“In a way Winter season is the real Spring– the time when the inner things occur, the rebirth of nature”. (Edna O’Brien). Winter season is indeed a time of stillness, offering us an opportunity for inner reflection. It can also be a time when we need a little added motivation to keep up our yoga exercise practice – an ideal time to remain indoors and develop a house practice.

The following yoga series will assist keep your body warm, induce a sense of health and improve your immunity against seasonal disease this winter season. In song with the natural tendency of nature to slow down throughout the winter season months, practice the movements in a slow and gentle means, mindful of the rhythm and intimacy of the breath.

You can utilize the sequence as a stand-alone brief practice or as component of a longer series after some cycles of Surya Namaskar(Salute to the Sun):

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    1.        Start in Vajrasana, (Thunderbolt posture) by sitting on your heels with your hands on your knees. Do a couple of cycles of deep stomach breathing, extending the abdomen on the in breath and pulling back to the spinal column on the out breath. Continue the breathing cycle with Kapalabhati, (Head Shining breath) as you take a long slow breathing with both nostrils and breathe out forcefully through the nose, simultaneously pulling your stomach back to the spine. Repeat 10 times. Go back to some long in- and exhalations to normalise your breathing. Caution: avoid Kapalabhati if you’re pregnant, have heart disease, high blood pressure or a hernia.

  • 2.        Move into Balasana, (Extended Child posture) as you sit back onto your heels, stretching your arms in front of you with your forehead on the floor. With your feet hip width apart exhale as you remove your knees far from the floor and align your arms as you relocate into Adho Mukha Svanasana (Downward Facing Pet dog). Remain in the posture for 6 breaths. Walk your feet forward between the hands into Uttanasana (Standing Forward Flexed), tucking the fingers below the toes – knees bend if required.
  • 3. Raise the body up into Utkatasana, (the Chair position) by flexing your legs, dropping the butts and raising the arms in front of you shoulder height. Stay for 6 breaths.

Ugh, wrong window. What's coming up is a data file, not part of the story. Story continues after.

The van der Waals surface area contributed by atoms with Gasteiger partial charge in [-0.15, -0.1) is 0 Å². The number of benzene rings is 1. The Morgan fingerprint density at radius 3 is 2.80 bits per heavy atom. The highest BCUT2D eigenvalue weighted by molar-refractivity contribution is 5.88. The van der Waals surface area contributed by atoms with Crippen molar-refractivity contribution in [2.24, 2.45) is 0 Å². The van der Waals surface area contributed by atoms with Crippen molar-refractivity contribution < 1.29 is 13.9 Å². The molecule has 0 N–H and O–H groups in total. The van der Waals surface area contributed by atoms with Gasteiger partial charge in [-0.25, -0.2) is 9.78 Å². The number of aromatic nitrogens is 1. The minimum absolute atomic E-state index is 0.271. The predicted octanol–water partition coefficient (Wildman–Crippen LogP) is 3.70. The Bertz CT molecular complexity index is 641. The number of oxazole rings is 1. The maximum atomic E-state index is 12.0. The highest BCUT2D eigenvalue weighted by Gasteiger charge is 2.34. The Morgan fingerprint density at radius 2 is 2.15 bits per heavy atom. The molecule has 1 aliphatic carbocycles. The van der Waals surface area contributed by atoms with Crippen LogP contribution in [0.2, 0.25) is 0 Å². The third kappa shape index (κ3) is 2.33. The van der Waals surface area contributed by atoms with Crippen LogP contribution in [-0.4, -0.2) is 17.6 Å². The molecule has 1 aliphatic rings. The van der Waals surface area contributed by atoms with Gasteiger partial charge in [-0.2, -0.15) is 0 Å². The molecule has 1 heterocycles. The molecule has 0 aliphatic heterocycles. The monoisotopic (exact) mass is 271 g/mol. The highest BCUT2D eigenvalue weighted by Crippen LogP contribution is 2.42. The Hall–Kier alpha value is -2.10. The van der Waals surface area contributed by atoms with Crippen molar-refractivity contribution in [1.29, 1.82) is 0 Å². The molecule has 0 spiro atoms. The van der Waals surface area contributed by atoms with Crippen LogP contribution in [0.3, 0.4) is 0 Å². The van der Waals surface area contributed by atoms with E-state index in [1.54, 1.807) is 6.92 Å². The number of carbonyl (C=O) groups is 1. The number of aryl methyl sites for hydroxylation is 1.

• 4. Place your hands on the flooring beside your feet and step or jump both legs backwards into Plank posture with the toes curled under, arms straight and hands placed under the shoulders. On the next inhalation bring the right knee towards your navel as you round the back and on an exhalation release the right leg directly back into Plank. Repeat the dynamic plank with your left leg – 4 times each, dealing with your capability.
  • 5.        Exhale into Downward Facing Dog. On an exhalation raise your right leg behind you and bring your right foot forward between your hands, raising your upper body and arms into Virabadhra I, (Warrior I pose). Repeat on the other side.
  • 6.        Use Downward Facing Dog as a change pose before relocating into Eka Pada Rajakapotasana, (the Pigeon Pose) by bringing your bent right knee forward between the hands to rest on the inside of your right wrist, right heel pointing in towards your body. Stretch your left leg behind you, the top of the foot on the flooring, squaring your hips to the front. Repeat on the other side.
  • 7. From Pigeon pose push back into Downward Dealing with Pet before launching into Anahatasana, (Heart Chakra Pose) as you launch onto all fours, your hips straightened over your knees, extending your arms out in front of you with the forehead on the floor. Stay for 6 breaths.
  • 8. Slide forward into a supported Bujangasana, (Cobra Pose) with your elbows and lower arms on the flooring straight under your shoulders. Appreciate for 6 breaths or longer.
  • 9. Release your chest to the floor, arms stretched out in front of you prior to you roll over onto your back hugging both knees as you launch the back.
  • 10. To preserve your body heat cover yourself with a blanket before you release into the corrective pose Savasana, (Corpse Pose) with your legs separated, arms unwinded by your side and palms cranked up. Savour the pleasure of launching and letting go.
  • 11. For the first couple of minutes in Savasana do some rounds of Brahmari pranayama, (Bee Breath) as you breathe in deeply from both nostrils and exhale through the nose with a humming sound. The humming vibration has a helpful result on the immune system. Notice the delightful silence and sense of inner stillness. Rest in Savasana for a minimum of 10 mins or more.
  • 12. Maintain the stillness as you delicately roll up to a sitting position for your meditation practice.